“Two solutions have been proposed: removing all felony-like crimes from the chain of command, or removing all crimes relating to sexual assault from the chain of command,” he added. “There will be much debate about this differentiation, and I welcome that debate so that we can identify the best possible policy solution for our service members, but the bottom line remains the same: Significant action is required and the time to act is now.”

Read more here.



Energy Secretary Jennifer GranholmJennifer GranholmEnergy chief touts electric vehicle funding in Senate plan OVERNIGHT ENERGY: Western wildfires prompt evacuations in California, Oregon| House passes bill requiring EPA to regulate 'forever chemicals' in drinking water | Granholm announces new building energy codes Granholm announces new building energy codes MORE and acting National Nuclear Security Administration chief Charles Verdon will testify before the Senate Armed Services Committee at 9 a.m. https://bit.ly/35KDbIY

A House Foreign Affairs Committee subpanel will hold a hearing on NATO’s plans for the future with testimony from former officials at 10 a.m. https://bit.ly/3gZokzx

Acting Navy Secretary Thomas Harker, Chief of Naval Operations Adm. Michael Gilday and Marines Commandant Gen. David Berger will testify before the Senate Appropriations Committee’s defense subcommittee at 10 a.m. https://bit.ly/3dqMn9R

Pentagon comptroller Michael McCord and Vice Adm. Ronald Boxall of the Joint Staff will testify before the House Budget Committee at 10:30 a.m. https://bit.ly/3qtFGck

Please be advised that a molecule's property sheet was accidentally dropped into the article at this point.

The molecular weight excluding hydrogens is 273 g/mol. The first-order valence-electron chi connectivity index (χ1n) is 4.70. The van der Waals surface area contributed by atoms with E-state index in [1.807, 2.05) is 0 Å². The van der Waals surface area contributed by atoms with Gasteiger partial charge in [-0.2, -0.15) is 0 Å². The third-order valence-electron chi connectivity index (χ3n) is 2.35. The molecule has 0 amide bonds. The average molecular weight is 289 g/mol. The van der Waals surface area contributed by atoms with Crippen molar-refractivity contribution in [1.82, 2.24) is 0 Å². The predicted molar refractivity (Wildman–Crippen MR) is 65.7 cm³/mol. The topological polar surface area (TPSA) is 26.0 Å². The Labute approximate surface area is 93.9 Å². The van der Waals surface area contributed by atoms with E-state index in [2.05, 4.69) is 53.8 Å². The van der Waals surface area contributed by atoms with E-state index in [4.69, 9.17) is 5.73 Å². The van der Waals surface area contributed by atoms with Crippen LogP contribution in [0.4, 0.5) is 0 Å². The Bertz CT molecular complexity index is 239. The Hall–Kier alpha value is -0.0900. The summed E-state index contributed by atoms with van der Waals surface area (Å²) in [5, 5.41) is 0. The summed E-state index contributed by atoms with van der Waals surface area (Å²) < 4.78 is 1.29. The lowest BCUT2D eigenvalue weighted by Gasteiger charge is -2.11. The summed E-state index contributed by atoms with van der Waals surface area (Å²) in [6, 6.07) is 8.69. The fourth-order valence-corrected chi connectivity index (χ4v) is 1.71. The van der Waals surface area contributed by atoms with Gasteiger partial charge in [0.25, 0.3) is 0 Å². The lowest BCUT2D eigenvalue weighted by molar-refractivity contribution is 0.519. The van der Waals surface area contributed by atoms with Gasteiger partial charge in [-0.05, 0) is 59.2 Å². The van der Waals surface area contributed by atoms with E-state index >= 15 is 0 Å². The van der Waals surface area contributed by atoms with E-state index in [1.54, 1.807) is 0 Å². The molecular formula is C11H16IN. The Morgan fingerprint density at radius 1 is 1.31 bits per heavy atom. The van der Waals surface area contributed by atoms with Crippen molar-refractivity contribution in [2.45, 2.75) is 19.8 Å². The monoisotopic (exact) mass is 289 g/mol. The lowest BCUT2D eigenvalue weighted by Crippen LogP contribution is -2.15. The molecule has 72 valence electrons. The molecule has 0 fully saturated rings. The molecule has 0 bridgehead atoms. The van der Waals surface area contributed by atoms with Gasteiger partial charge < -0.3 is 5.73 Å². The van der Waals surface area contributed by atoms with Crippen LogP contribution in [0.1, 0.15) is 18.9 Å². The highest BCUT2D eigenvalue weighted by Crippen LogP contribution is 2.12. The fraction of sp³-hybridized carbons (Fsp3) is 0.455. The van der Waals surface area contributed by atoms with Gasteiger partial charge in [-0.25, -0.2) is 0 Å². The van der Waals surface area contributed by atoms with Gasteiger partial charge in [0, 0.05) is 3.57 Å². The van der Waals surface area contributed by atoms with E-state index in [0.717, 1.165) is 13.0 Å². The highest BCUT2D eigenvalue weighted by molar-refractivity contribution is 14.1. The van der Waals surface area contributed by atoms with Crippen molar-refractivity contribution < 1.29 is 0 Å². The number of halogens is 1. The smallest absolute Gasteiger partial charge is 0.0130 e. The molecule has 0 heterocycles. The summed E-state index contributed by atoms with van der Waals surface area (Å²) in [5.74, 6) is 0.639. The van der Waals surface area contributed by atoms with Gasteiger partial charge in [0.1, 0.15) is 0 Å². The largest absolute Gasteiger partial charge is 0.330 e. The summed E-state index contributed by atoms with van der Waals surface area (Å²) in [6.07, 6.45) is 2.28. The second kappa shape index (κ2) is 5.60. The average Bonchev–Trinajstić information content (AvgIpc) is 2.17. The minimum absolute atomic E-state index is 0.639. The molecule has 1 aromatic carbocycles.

The Senate Foreign Relations Committee will hold a business meeting to consider legislation and nominations at 11 a.m. https://bit.ly/3h187di

The House Foreign Affairs Committee will hold a hearing on LGBT rights abroad with testimony from a State Department officials and outside experts at 1 p.m. https://bit.ly/3vRelSg



-- The Hill: US warplanes fly combat missions off foreign nation's carrier for first time since WWII

-- The Hill: Watchdog calls on Pentagon to detail 'forever chemicals' cleanup expenses

-- The Hill: Intel analysis: Afghan government could collapse six months after US troops withdraw

-- The HIll: Bipartisan group of 21 lawmakers push Biden to ban most landmines

-- The Hill: Russia says warning shots were fired at British destroyer in Black Sea

-- Stars and Stripes: National Guard chief says Capitol quick-reaction force better suited for law-enforcement agencies

-- Washington Post: For military’s top man, navigating the Trump-Biden transition is his biggest test yet

-- Wall Street Journal: Afghan says he spied for CIA. Now that he wants to flee to US, he can’t prove it.